The Westboro Baptist Church has managed to become quite famous for being absolutely terrible. They have protested at military funerals, which is horrible enough. But they also protested at the funeral of Matthew Shepard, a gay man who was robbed and brutally beaten, left to die in Wyoming. They also protested the Illinois Holocaust Museum. It is like they had no cause other than to create mass hatred for others. The church is filled with hate, bigotry, and hypocrisy.
The hacker group Anonymous felt the same and decided to concentrate their efforts on making Westboro understand just how terrible they are. The reason this is one of the funniest hacker attacks, in our view, was how they went about it. During a live interview, they defaced the website run by the church. They posted a message on their site that claimed Westboro had the right to voice their opinion, but they did not agree with it. Anonymous also stated that, though they could, they would not bring the church any more attention by further hacking them. It served as a valuable warning to the group.
As mentioned, road signs get hacked all the time but only some of these hacks are memorable. There were a series of hacks that took place in the late 2000s when hackers decided to add the most random of messages to the signs. The way they did it was simply by pressing “Shift” & “Control” then type “DIPY.” This would reset the password back to “DOTS.” The system was clearly too easy to mess with, causing a need for them to be changed up.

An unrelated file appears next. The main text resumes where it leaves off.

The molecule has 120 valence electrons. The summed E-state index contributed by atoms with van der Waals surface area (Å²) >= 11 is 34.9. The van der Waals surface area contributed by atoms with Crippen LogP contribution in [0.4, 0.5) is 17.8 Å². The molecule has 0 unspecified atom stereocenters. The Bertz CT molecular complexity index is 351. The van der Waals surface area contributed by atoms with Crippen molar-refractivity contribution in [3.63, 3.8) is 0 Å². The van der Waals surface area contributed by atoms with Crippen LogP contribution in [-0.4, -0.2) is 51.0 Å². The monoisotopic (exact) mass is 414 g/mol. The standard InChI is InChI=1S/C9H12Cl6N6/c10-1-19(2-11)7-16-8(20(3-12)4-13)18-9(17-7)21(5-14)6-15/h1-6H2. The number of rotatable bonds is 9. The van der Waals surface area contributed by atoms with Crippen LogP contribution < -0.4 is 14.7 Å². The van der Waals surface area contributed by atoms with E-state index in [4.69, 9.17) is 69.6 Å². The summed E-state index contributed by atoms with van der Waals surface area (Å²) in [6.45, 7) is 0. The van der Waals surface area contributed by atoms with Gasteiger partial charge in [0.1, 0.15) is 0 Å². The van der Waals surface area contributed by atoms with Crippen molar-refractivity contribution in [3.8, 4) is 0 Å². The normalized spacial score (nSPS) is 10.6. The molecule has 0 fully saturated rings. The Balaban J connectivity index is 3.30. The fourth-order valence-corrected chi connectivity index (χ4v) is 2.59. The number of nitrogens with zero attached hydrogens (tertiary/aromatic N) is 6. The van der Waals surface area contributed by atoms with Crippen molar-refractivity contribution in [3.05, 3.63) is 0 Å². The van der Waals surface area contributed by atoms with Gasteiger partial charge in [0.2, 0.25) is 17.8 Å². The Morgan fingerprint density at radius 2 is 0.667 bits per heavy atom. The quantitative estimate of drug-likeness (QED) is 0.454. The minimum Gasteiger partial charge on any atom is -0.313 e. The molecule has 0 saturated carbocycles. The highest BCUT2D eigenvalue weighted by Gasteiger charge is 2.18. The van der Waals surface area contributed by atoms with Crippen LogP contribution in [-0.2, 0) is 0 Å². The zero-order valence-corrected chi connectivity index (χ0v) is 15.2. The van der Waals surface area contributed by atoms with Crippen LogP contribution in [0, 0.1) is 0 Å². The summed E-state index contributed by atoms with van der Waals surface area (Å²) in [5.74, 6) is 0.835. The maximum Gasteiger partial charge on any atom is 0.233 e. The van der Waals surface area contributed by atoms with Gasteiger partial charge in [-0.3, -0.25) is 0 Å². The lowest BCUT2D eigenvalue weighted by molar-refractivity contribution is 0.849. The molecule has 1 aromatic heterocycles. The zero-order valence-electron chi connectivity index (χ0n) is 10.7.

While they were changed since this, it was not great. But in this late 2000s period, a series of messages were typed out that drivers were a bit surprised to see. Some of them simply had random song lyrics on them from popular songs at that time, but others were more creative. Perhaps the best was when the hackers added several warnings about an incoming zombie apocalypse. One sign even read simply “Zombies Ahead.” This forced the local news to have to explain things repeatedly.
While some of the funniest hacker attacks tend to happen on social media, you assume they’ll be a lot like the Britney Spears situation we referred to earlier. But this hacker just wanted to watch the world burn. They managed to hack into Burger King’s official Twitter handle in February 2013. The hacker could have done anything at this point. Perhaps, they could tweet out racial material, post horrible images, you name it.
Instead, they chose to simply troll the King. They posted several messages that claimed Burger King had been sold to one of their biggest fast-food rivals, McDonald’s. Due to this, they went all in and changed the name of their handle and even added the infamous golden arches of McDonald’s as their new profile image. Of course, the web team managed to get back into the account to remove all of this. Yet the one who hacked in is still at large, causing fast-food chaos wherever they may go.
For those unaware, Lenovo is a popular Chinese tech company that makes personal computers, laptops, tablets, smartphones, and a whole host of other tech products. We do not know exactly what possessed hackers to target this specific tech company but one would assume they of all companies would be prepared for a hacking issue. The team behind the hack calls themselves “Lizard Squad.” In 2014, they hacked several random targets and did some odd stuff when they did so.